The Senate voted overwhelmingly last night to limit debate on a controversial bill that would permit bank companies to get into new lines of business but also would prohibit companies whose primary business is not banking to own a bank.

By a vote of 89 to 3, the Senate decided to limit debate on the bill to one hour for each senator.

But Sen. Alphonse M. D'Amato (R-N.Y.), an opponent of the bill, has promised to offer more than 40 amendments in an attempt to derail the legislation. D'Amato and Sen. Daniel P. Moynihan (D-N.Y.) both oppose the bill because it would permit states to set up regional compacts that permit interstate banking within a region but keep out banks from states not in the compact.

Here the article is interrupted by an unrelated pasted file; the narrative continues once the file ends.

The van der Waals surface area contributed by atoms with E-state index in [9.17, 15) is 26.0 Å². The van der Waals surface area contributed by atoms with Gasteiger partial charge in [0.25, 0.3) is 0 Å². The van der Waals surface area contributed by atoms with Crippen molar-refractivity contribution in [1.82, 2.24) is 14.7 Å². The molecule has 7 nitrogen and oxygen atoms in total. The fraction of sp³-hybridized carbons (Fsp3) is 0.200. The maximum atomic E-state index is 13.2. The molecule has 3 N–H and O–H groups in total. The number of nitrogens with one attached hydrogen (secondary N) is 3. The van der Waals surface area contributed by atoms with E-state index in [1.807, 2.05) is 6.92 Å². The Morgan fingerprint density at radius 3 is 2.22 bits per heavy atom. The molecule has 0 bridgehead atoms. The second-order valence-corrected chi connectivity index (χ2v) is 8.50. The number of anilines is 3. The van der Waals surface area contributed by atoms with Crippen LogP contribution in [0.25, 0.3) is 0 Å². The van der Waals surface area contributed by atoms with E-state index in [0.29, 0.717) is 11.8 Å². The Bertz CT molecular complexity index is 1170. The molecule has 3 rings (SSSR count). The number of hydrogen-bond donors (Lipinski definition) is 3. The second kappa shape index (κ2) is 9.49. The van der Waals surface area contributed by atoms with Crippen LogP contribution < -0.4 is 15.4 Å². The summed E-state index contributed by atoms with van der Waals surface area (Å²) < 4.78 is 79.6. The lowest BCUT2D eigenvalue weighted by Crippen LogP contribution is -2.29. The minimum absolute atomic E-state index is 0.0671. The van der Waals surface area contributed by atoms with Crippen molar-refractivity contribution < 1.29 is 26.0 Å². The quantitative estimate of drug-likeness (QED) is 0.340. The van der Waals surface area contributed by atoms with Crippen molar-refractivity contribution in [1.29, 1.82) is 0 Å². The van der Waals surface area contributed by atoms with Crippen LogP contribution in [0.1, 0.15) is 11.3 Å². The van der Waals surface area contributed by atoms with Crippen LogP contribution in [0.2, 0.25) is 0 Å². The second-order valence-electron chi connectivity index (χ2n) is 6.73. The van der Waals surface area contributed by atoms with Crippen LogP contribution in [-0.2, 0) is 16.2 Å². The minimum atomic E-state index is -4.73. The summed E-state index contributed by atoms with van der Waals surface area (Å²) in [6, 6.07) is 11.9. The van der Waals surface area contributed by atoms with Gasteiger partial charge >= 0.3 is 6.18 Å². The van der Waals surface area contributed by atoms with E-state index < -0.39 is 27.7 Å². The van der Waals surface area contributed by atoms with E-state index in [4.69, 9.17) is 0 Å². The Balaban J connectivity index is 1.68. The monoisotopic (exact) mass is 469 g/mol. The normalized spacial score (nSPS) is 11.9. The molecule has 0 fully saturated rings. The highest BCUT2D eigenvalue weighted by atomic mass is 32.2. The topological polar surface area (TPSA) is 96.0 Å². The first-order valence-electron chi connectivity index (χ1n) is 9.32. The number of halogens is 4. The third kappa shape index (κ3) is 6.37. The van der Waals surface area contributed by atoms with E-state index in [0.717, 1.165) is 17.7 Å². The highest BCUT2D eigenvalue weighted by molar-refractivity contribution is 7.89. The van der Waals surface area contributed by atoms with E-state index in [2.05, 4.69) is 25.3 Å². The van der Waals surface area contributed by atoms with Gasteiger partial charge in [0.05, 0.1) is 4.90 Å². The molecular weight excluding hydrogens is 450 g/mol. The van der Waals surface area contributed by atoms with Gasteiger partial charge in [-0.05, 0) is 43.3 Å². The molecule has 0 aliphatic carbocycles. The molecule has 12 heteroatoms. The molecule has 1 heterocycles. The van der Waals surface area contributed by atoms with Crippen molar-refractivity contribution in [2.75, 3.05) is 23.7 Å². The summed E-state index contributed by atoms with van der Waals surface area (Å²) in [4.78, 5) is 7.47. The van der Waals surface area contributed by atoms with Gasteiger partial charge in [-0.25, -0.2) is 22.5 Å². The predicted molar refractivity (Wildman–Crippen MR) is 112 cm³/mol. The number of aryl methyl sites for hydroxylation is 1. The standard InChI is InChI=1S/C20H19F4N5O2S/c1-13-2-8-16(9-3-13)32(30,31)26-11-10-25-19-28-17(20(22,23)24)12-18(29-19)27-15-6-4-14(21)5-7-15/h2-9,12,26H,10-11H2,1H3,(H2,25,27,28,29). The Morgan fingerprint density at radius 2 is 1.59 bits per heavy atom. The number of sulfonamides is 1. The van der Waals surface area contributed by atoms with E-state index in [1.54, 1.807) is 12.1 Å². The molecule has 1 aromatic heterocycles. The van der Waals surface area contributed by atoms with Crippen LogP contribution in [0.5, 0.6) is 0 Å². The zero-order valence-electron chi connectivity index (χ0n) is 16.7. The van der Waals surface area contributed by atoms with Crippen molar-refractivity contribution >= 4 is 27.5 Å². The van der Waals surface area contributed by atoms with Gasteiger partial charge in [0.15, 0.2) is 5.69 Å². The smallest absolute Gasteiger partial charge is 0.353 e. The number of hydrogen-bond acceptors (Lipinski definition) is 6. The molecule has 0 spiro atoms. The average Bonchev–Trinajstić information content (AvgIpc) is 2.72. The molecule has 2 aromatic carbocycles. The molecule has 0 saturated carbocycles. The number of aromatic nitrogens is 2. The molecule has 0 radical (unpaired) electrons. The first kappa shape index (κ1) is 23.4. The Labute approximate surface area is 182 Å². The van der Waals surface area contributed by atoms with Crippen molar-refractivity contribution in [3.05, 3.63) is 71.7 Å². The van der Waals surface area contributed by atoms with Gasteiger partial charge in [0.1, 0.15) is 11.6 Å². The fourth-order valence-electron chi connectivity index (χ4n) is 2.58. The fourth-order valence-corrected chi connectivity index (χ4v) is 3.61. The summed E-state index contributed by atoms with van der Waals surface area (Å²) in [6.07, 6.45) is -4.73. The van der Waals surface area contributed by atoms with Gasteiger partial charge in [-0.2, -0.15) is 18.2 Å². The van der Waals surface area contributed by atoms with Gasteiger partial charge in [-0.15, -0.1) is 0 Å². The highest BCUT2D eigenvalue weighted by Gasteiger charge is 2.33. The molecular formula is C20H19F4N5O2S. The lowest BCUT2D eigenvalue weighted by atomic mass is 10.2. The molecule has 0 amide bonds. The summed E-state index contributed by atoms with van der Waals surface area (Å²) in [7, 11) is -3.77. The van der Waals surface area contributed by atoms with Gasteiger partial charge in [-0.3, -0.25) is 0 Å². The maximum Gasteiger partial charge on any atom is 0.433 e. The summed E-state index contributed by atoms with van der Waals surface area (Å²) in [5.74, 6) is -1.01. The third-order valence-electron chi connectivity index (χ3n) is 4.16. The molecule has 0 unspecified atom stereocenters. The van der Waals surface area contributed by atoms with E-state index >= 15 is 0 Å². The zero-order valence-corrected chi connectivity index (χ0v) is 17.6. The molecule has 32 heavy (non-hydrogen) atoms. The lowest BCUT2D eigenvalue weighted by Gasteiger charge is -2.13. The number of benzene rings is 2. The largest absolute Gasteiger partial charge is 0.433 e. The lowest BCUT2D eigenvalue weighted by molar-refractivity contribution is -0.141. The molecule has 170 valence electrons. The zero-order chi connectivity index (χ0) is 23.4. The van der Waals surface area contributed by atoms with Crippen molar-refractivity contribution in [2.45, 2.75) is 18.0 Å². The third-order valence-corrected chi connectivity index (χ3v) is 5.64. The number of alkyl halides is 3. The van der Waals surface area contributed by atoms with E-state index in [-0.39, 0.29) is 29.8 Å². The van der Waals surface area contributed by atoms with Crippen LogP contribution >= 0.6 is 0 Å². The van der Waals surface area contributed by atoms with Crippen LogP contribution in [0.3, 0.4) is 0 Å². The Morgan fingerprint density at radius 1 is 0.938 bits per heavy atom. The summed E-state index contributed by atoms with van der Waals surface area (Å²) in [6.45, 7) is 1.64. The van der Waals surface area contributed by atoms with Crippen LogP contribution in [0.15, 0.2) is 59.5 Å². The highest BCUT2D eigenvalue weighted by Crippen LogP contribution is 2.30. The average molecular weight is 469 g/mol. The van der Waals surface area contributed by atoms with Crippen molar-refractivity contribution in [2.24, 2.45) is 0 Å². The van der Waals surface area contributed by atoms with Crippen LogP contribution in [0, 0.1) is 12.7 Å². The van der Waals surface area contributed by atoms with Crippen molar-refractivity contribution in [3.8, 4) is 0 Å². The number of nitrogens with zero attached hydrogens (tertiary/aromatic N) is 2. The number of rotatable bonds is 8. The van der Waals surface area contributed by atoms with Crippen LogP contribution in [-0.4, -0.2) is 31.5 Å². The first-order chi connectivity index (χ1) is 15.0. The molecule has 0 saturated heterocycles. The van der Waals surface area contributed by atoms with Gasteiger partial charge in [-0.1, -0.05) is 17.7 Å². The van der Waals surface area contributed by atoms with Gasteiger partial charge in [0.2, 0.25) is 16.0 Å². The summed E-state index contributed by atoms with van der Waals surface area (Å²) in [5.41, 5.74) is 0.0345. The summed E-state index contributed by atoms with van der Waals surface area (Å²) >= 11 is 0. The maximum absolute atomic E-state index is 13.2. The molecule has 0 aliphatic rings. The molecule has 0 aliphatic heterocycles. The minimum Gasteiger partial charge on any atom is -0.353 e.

Regional interstate banking is opposed by major banks in New York, many of which feel the compacts are designed to keep them out. Citibank, the nation's largest, has vowed to fight all regional interstate banking.

Big banks, however, generally approve of some provisions in the legislation that would enable banks to underwrite mortgage-backed securities and revenue bonds issued by municipalities.

The bill's chief sponsor is Senate Banking Committee Chairman Jake Garn (R-Utah).